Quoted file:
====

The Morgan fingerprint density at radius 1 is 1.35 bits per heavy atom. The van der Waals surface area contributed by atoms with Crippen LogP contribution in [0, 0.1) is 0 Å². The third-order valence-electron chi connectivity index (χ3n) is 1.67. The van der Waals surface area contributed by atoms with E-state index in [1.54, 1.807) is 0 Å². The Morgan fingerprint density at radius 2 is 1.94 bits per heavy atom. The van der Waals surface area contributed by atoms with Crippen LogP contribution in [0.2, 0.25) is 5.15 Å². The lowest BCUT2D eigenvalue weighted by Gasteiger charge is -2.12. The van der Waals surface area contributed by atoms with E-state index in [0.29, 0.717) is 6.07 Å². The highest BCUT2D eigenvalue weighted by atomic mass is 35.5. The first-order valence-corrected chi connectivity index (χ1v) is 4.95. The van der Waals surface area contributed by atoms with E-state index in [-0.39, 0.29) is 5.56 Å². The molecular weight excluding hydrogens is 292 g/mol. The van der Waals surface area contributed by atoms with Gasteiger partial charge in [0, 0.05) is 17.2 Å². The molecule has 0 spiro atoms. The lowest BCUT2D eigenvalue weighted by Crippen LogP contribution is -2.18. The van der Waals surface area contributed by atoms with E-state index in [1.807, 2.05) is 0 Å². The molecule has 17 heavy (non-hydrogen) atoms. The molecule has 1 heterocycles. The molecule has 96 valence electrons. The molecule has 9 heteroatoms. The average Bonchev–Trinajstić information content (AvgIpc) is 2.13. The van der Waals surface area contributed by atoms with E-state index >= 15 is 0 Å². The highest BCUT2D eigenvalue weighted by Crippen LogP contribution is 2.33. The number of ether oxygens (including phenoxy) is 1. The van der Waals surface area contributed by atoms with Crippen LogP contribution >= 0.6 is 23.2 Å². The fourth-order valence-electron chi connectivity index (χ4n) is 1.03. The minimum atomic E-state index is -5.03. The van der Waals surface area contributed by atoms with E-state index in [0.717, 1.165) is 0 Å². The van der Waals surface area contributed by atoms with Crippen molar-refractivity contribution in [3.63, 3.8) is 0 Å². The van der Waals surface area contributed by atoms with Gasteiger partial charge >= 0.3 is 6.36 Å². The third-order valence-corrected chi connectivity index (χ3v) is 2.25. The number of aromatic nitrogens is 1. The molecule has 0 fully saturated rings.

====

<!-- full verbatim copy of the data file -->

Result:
The Morgan fingerprint density at radius 1 is 1.35 bits per heavy atom. The van der Waals surface area contributed by atoms with Crippen LogP contribution in [0, 0.1) is 0 Å². The third-order valence-electron chi connectivity index (χ3n) is 1.67. The van der Waals surface area contributed by atoms with E-state index in [1.54, 1.807) is 0 Å². The Morgan fingerprint density at radius 2 is 1.94 bits per heavy atom. The van der Waals surface area contributed by atoms with Crippen LogP contribution in [0.2, 0.25) is 5.15 Å². The lowest BCUT2D eigenvalue weighted by Gasteiger charge is -2.12. The van der Waals surface area contributed by atoms with E-state index in [0.29, 0.717) is 6.07 Å². The highest BCUT2D eigenvalue weighted by atomic mass is 35.5. The first-order valence-corrected chi connectivity index (χ1v) is 4.95. The van der Waals surface area contributed by atoms with E-state index in [-0.39, 0.29) is 5.56 Å². The molecular weight excluding hydrogens is 292 g/mol. The van der Waals surface area contributed by atoms with Gasteiger partial charge in [0, 0.05) is 17.2 Å². The molecule has 0 spiro atoms. The lowest BCUT2D eigenvalue weighted by Crippen LogP contribution is -2.18. The van der Waals surface area contributed by atoms with E-state index in [1.807, 2.05) is 0 Å². The molecule has 17 heavy (non-hydrogen) atoms. The molecule has 1 heterocycles. The molecule has 96 valence electrons. The molecule has 9 heteroatoms. The average Bonchev–Trinajstić information content (AvgIpc) is 2.13. The van der Waals surface area contributed by atoms with E-state index >= 15 is 0 Å². The highest BCUT2D eigenvalue weighted by Crippen LogP contribution is 2.33. The number of ether oxygens (including phenoxy) is 1. The van der Waals surface area contributed by atoms with Crippen LogP contribution >= 0.6 is 23.2 Å². The fourth-order valence-electron chi connectivity index (χ4n) is 1.03. The minimum atomic E-state index is -5.03. The van der Waals surface area contributed by atoms with E-state index in [0.717, 1.165) is 0 Å². The van der Waals surface area contributed by atoms with Crippen molar-refractivity contribution in [3.63, 3.8) is 0 Å². The van der Waals surface area contributed by atoms with Gasteiger partial charge >= 0.3 is 6.36 Å². The third-order valence-corrected chi connectivity index (χ3v) is 2.25. The number of aromatic nitrogens is 1. The molecule has 0 fully saturated rings.